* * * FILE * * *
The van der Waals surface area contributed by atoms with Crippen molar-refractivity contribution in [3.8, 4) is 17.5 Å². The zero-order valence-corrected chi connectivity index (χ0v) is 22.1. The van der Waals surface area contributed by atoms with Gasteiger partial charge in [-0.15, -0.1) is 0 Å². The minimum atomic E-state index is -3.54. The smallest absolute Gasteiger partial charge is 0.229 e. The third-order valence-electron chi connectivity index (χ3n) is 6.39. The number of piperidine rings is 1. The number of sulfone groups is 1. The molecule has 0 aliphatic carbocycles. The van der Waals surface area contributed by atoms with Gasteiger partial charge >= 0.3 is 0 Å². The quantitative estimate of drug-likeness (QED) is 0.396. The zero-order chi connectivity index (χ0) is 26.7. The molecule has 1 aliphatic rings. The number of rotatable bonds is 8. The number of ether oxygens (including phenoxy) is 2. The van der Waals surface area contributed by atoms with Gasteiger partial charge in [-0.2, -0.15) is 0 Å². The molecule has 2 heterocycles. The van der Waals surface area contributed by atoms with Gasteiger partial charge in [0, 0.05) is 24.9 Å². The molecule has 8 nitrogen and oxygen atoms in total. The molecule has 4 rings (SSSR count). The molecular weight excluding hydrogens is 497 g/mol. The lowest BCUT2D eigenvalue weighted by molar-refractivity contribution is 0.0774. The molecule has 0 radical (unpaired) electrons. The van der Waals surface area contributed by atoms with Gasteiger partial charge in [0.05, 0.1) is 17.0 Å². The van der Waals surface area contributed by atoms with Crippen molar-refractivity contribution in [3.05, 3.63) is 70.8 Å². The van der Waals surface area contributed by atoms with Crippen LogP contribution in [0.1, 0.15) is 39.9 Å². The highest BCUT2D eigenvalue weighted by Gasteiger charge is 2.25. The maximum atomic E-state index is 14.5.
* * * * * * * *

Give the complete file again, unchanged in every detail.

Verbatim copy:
The van der Waals surface area contributed by atoms with Crippen molar-refractivity contribution in [3.8, 4) is 17.5 Å². The zero-order valence-corrected chi connectivity index (χ0v) is 22.1. The van der Waals surface area contributed by atoms with Gasteiger partial charge in [-0.15, -0.1) is 0 Å². The minimum atomic E-state index is -3.54. The smallest absolute Gasteiger partial charge is 0.229 e. The third-order valence-electron chi connectivity index (χ3n) is 6.39. The number of piperidine rings is 1. The number of sulfone groups is 1. The molecule has 0 aliphatic carbocycles. The van der Waals surface area contributed by atoms with Gasteiger partial charge >= 0.3 is 0 Å². The quantitative estimate of drug-likeness (QED) is 0.396. The zero-order chi connectivity index (χ0) is 26.7. The molecule has 1 aliphatic rings. The number of rotatable bonds is 8. The number of ether oxygens (including phenoxy) is 2. The van der Waals surface area contributed by atoms with Gasteiger partial charge in [-0.2, -0.15) is 0 Å². The molecule has 2 heterocycles. The van der Waals surface area contributed by atoms with Gasteiger partial charge in [0, 0.05) is 24.9 Å². The molecule has 8 nitrogen and oxygen atoms in total. The molecule has 4 rings (SSSR count). The molecular weight excluding hydrogens is 497 g/mol. The lowest BCUT2D eigenvalue weighted by molar-refractivity contribution is 0.0774. The molecule has 0 radical (unpaired) electrons. The van der Waals surface area contributed by atoms with Gasteiger partial charge in [0.05, 0.1) is 17.0 Å². The van der Waals surface area contributed by atoms with Crippen molar-refractivity contribution in [3.05, 3.63) is 70.8 Å². The van der Waals surface area contributed by atoms with Crippen LogP contribution in [0.1, 0.15) is 39.9 Å². The highest BCUT2D eigenvalue weighted by Gasteiger charge is 2.25. The maximum atomic E-state index is 14.5.